She says farmers and their workers should never underestimate the help that a good night’s sleep provides. “We know it’s not always easy, but we always encourage getting adequate sleep. We also encourage naps when we can. If that’s something that helps you perform better, we don’t like to shame people for taking naps.”

Manure storage environments, even of the open-air variety, are common settings for accidents on the farm, involving both asphyxiation and drowning. Photo: © orestligetka / adobe stock

Addressing staffing issues
One longstanding tradition around farms is to pull in help from family, especially when outside help is too hard to come by – or too expensive.

Andersen says he’s not against family, even young children, helping out on the farm. But, he says, the tasks need to be appropriate. “We still have the same number of gallons to be applied and, unfortunately, fewer people to get it done with,” he says. “If we’re doing that, make sure you position them in roles they are qualified for.” Best practice recommendations include not allowing children to be passengers on farm machinery; securing areas such as dugouts, lagoons, pits and livestock pens; and keeping children away from chemicals such as pesticides.

In Nour’s study, most of the cases were work-related, but 10 were classified as non-work related including the death of a three-year-old child who drowned after falling into an open pit, and one of a five-year-old child who was killed in a vehicular accident.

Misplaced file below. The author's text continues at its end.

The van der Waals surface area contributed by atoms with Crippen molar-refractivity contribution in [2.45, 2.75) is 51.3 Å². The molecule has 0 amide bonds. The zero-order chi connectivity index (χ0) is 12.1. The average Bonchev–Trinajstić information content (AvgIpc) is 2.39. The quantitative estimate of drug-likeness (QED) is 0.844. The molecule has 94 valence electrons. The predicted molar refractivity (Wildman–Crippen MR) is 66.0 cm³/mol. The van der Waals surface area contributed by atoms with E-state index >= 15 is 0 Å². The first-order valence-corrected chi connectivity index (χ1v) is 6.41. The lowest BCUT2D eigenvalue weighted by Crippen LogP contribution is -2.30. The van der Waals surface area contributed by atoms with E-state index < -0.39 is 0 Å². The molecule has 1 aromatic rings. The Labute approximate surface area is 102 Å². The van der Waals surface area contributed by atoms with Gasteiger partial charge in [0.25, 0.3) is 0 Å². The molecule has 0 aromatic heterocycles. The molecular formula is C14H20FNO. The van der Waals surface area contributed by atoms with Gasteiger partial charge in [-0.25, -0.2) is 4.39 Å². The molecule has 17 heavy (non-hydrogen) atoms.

As for short staffing, Andersen also says there are still many jobs that can be done with a single worker, but the most non-negotiable scenario is “anytime you’re doing something in the manure pit and close to the surface, or if you have a system where manure goes into a sump and then goes into the storage. If you’re going to go down into that sump… ventilate that space, but you still need a buddy.” He says agitation and application can be performed without a buddy, but physical resources such as monitors as well as the mental demand for knowing one’s limit come in handy. If those jobs can be done with more than one person, Andersen recommends switching out and working in shifts. “We do work long hours… some seasons are known to be very intense.”